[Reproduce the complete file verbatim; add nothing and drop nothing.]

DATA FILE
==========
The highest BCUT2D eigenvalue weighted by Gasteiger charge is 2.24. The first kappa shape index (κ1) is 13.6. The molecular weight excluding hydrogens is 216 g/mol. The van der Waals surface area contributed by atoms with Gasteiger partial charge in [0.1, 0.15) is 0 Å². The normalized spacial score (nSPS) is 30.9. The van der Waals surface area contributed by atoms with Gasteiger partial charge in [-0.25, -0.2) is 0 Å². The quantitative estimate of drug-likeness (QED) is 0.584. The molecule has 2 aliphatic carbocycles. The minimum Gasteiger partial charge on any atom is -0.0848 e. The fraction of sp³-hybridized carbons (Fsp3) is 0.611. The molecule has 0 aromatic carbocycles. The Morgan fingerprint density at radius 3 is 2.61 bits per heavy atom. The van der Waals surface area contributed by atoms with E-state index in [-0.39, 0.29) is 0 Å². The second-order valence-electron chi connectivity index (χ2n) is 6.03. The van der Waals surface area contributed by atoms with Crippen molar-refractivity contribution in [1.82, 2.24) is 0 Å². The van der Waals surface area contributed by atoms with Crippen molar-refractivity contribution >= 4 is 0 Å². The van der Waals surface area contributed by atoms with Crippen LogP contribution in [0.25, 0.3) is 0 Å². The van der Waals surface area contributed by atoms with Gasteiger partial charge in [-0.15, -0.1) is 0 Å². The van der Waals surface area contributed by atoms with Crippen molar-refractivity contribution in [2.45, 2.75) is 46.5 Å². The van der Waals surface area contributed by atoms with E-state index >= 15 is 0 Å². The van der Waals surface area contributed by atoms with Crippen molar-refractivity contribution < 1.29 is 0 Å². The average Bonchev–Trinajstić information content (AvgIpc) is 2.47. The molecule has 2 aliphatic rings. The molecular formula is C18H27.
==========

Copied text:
The highest BCUT2D eigenvalue weighted by Gasteiger charge is 2.24. The first kappa shape index (κ1) is 13.6. The molecular weight excluding hydrogens is 216 g/mol. The van der Waals surface area contributed by atoms with Gasteiger partial charge in [0.1, 0.15) is 0 Å². The normalized spacial score (nSPS) is 30.9. The van der Waals surface area contributed by atoms with Gasteiger partial charge in [-0.25, -0.2) is 0 Å². The quantitative estimate of drug-likeness (QED) is 0.584. The molecule has 2 aliphatic carbocycles. The minimum Gasteiger partial charge on any atom is -0.0848 e. The fraction of sp³-hybridized carbons (Fsp3) is 0.611. The molecule has 0 aromatic carbocycles. The Morgan fingerprint density at radius 3 is 2.61 bits per heavy atom. The van der Waals surface area contributed by atoms with E-state index in [-0.39, 0.29) is 0 Å². The second-order valence-electron chi connectivity index (χ2n) is 6.03. The van der Waals surface area contributed by atoms with Crippen molar-refractivity contribution in [1.82, 2.24) is 0 Å². The van der Waals surface area contributed by atoms with Crippen molar-refractivity contribution >= 4 is 0 Å². The van der Waals surface area contributed by atoms with Crippen LogP contribution in [0.25, 0.3) is 0 Å². The van der Waals surface area contributed by atoms with Gasteiger partial charge in [-0.15, -0.1) is 0 Å². The van der Waals surface area contributed by atoms with Crippen molar-refractivity contribution in [2.45, 2.75) is 46.5 Å². The van der Waals surface area contributed by atoms with E-state index >= 15 is 0 Å². The van der Waals surface area contributed by atoms with Crippen molar-refractivity contribution < 1.29 is 0 Å². The average Bonchev–Trinajstić information content (AvgIpc) is 2.47. The molecule has 2 aliphatic rings. The molecular formula is C18H27.